What is The Legal Definition of a Defective Product?

Not every product that causes harm is defective. We examine the definition.

Every year, people across the country suffer injuries due to defective or faulty products. Defective product injuries can be severe and cause long-term damage that significantly impacts your life. A product liability lawsuit can help you gain financial compensation for your suffering.

What is The Definition of a Defective Product ?

U.S. Legal gives the legal definition of a defective product as:

“A product is in a defective condition if it is unreasonably dangerous to the user or to (the) consumer who purchases the product and causes physical harm.”

The defective product definition applies to any item. Some examples of defective products are:

  • A drug that has been contaminated on the production line and produces adverse effects in users
  • Faulty brake pads in a car where the fault occurred at the point of manufacture and led to car accidents
  • A home appliance where the wiring is faulty and caused electrocution

What are The Types of Defect Liability ?

There are three categories of defect liability and being able to identify these can help confirm you have a legitimate claim.

Defectively Manufactured Products

Defectively manufactured products are the most common type of product liability suit. In this category, the error happened at some point during the manufacturing process. Perhaps inferior quality materials were used, the settings on machines were wrong, or there was a problem with the manufacturing machinery.

Defectively Designed Products

In defectively designed products, faults arise from the design of the product. An example of a defectively designed product is a recalled car. A defect in the design of the car’s components causes the vehicle to become dangerous, and the entire line of cars needs to be taken off the road.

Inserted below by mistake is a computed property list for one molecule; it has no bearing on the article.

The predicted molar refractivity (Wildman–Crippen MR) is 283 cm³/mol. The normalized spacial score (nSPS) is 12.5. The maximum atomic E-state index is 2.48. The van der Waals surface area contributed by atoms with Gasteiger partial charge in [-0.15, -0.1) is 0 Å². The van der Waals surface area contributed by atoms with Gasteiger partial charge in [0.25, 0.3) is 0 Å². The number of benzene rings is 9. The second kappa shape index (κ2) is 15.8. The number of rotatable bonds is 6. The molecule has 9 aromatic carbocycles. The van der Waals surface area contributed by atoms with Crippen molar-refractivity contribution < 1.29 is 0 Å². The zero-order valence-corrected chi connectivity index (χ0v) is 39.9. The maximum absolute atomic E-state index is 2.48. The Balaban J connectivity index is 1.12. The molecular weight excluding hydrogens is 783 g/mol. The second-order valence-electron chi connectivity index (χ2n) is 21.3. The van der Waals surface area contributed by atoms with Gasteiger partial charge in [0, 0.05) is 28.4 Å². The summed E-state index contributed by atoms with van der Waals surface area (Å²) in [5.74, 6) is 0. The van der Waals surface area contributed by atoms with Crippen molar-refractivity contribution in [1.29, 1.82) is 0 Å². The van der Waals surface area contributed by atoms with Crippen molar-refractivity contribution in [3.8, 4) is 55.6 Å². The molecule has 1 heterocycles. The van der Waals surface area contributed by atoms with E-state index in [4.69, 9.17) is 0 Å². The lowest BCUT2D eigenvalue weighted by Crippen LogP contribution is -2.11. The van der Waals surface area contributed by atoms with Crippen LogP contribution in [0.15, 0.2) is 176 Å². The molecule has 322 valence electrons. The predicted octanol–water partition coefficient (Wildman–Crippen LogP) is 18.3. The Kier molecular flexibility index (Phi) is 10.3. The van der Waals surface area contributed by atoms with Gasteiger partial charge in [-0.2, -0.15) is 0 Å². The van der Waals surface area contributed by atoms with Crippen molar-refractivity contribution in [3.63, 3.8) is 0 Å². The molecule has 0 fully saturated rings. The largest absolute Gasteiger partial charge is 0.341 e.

Failure to Warn

Failure to warn refers to the manufacturer’s failure to give full and proper advice to the end-user regarding the operation, consumption, or use of the product. One of the most common examples of this you will see is where medication can have adverse side effects, but the manufacturer fails to warn of them on the packaging.

What are The Pennsylvania Laws on Defective products ?

There are several aspects of Pennsylvania law pertaining to defective products and liability. Your Philadelphia personal injury lawyer can evaluate your case and advise you on whether your claim is legitimate. The main things to know are:

Statute of limitations

The Pennsylvania statute on defective product claims is two years from the date any injury occurred as a result of a defect.

Statute of repose

The statute of repose in Pennsylvania is 12 years. This statute supersedes the statute of limitations. If the defect in the product happened 12 years or more before any accident that caused an injury, you cannot make a claim against the manufacturer.


In cases of fraudulent concealment, Pennsylvania allows for discovery to override the statute of limitations, which means that the two-year limit on filing a claim begins when you discover the defect caused the injury.


There is no limit to the damages that can be awarded in this type of case. However, Pennsylvania uses the modified comparative fault standard, which means that if the jury in your court case finds you more than 50% responsible for your injury, then you will not receive any damages.

Hire a Lawyer If You Have Suffered Injuries as a result of a Defective Product

Issues arising from a defective product can cause minor or life-changing injuries or even death. If you have suffered an injury due to a defective product, you may be eligible for financial compensation to help cover the cost of your medical bills and lost income.

An experienced product liability lawyer can guide you through the complex laws regarding defective products and file a claim on your behalf. At Philly Injury Lawyer, we operate on a no-win, no fee basis. Contact us today at (215) 735-4800 to schedule a no-obligation consultation.

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